MI’s own version of a mechanical mule train is shown in the accompanying illustrations. Though rather more complicated than current designs, it is, we think, better adapted to rough terrain than either the Moon Rover or the Army Walker.
The MI Walker is an amphibious cargo and personnel carrier. Extending from the vertically orbiting “thigh” of each unit is a telescopic lower leg equipped with a depth-sensing electric eye and a pressure-activated clutch. When the Walker takes a forward step the electric eye calculates the distance to the next foothold, then automatically extends the lower leg to the required length. Once its inflated pad-like foot has been solidly placed, the machine forges ahead. As its advancing weight shifts to the outstretched leg the pressure clutch tightens automatically. The leg sequence is so phased that three of the control unit’s four feet are always on the ground and form a balanced tripod base. Thus, taking long or short strides as the terrain dictates, reaching down to low-lying footholds among the boulders or up high banks, MI’s Walker picks its way across the ruggedest topography with the surefootedness of a mountain goat.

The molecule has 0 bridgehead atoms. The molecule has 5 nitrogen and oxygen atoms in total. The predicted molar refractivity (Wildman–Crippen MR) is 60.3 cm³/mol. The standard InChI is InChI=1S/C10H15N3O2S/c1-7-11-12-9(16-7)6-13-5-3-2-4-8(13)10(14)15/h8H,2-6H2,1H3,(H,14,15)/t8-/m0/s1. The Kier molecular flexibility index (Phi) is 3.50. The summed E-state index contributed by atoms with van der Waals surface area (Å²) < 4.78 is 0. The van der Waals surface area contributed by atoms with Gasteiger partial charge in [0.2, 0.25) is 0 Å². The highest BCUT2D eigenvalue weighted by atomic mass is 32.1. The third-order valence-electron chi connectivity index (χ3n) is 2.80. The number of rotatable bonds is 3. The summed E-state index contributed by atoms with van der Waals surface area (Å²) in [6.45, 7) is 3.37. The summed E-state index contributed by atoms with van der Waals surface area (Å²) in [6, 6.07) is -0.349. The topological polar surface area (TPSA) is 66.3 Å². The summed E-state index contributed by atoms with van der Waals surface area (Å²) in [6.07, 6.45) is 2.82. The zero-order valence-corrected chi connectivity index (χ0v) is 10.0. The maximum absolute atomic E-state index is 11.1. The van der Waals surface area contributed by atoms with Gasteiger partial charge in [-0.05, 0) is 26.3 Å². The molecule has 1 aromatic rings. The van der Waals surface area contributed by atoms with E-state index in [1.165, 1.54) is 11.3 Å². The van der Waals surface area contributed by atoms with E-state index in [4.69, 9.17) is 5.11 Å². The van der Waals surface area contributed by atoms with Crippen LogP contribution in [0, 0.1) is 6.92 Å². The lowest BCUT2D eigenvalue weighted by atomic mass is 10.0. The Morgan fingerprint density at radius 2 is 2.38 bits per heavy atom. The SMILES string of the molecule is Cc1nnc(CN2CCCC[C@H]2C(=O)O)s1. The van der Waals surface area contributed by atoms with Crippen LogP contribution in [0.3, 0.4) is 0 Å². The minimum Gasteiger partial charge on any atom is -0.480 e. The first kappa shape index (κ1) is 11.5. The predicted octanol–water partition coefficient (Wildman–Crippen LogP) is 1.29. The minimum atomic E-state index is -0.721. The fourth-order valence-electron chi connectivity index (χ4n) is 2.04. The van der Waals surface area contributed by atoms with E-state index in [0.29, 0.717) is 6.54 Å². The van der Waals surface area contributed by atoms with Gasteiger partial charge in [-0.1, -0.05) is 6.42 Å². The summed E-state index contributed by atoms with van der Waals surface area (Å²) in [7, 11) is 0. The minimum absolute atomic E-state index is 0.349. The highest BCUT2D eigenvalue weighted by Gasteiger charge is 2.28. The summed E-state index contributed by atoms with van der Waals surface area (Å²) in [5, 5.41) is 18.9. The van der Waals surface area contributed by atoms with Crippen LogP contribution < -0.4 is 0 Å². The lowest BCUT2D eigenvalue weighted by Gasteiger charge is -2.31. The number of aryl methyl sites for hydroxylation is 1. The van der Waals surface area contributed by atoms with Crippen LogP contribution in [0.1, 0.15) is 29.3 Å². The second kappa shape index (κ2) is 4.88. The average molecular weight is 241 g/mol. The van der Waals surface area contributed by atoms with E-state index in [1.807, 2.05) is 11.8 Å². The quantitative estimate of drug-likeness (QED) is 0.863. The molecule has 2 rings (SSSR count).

The Walker’s long, segmented body resembles that of a caterpillar. Its “head” consists of a four-legged command unit which leads the train. However, this can also be uncoupled to function as a free-walking combat unit.